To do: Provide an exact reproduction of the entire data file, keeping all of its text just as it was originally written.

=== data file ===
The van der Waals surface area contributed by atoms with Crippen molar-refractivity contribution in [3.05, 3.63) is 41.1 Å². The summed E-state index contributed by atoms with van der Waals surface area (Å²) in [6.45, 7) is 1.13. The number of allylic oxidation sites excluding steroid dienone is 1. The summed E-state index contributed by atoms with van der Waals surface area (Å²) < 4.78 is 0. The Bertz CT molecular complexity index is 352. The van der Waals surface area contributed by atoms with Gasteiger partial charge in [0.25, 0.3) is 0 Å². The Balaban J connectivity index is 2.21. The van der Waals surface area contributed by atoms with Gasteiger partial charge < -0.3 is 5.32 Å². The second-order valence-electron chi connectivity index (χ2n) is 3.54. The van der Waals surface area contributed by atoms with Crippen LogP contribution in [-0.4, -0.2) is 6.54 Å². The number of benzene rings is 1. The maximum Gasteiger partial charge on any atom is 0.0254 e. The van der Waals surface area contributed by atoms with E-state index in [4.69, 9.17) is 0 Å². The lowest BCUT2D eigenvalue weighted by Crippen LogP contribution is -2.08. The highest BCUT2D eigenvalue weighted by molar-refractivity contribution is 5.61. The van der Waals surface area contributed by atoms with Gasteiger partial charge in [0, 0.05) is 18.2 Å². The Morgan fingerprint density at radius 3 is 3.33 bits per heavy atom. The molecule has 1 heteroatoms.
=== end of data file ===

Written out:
The van der Waals surface area contributed by atoms with Crippen molar-refractivity contribution in [3.05, 3.63) is 41.1 Å². The summed E-state index contributed by atoms with van der Waals surface area (Å²) in [6.45, 7) is 1.13. The number of allylic oxidation sites excluding steroid dienone is 1. The summed E-state index contributed by atoms with van der Waals surface area (Å²) < 4.78 is 0. The Bertz CT molecular complexity index is 352. The van der Waals surface area contributed by atoms with Gasteiger partial charge in [0.25, 0.3) is 0 Å². The Balaban J connectivity index is 2.21. The van der Waals surface area contributed by atoms with Gasteiger partial charge < -0.3 is 5.32 Å². The second-order valence-electron chi connectivity index (χ2n) is 3.54. The van der Waals surface area contributed by atoms with Crippen LogP contribution in [-0.4, -0.2) is 6.54 Å². The number of benzene rings is 1. The maximum Gasteiger partial charge on any atom is 0.0254 e. The van der Waals surface area contributed by atoms with E-state index in [4.69, 9.17) is 0 Å². The lowest BCUT2D eigenvalue weighted by Crippen LogP contribution is -2.08. The highest BCUT2D eigenvalue weighted by molar-refractivity contribution is 5.61. The van der Waals surface area contributed by atoms with Gasteiger partial charge in [0, 0.05) is 18.2 Å². The Morgan fingerprint density at radius 3 is 3.33 bits per heavy atom. The molecule has 1 heteroatoms.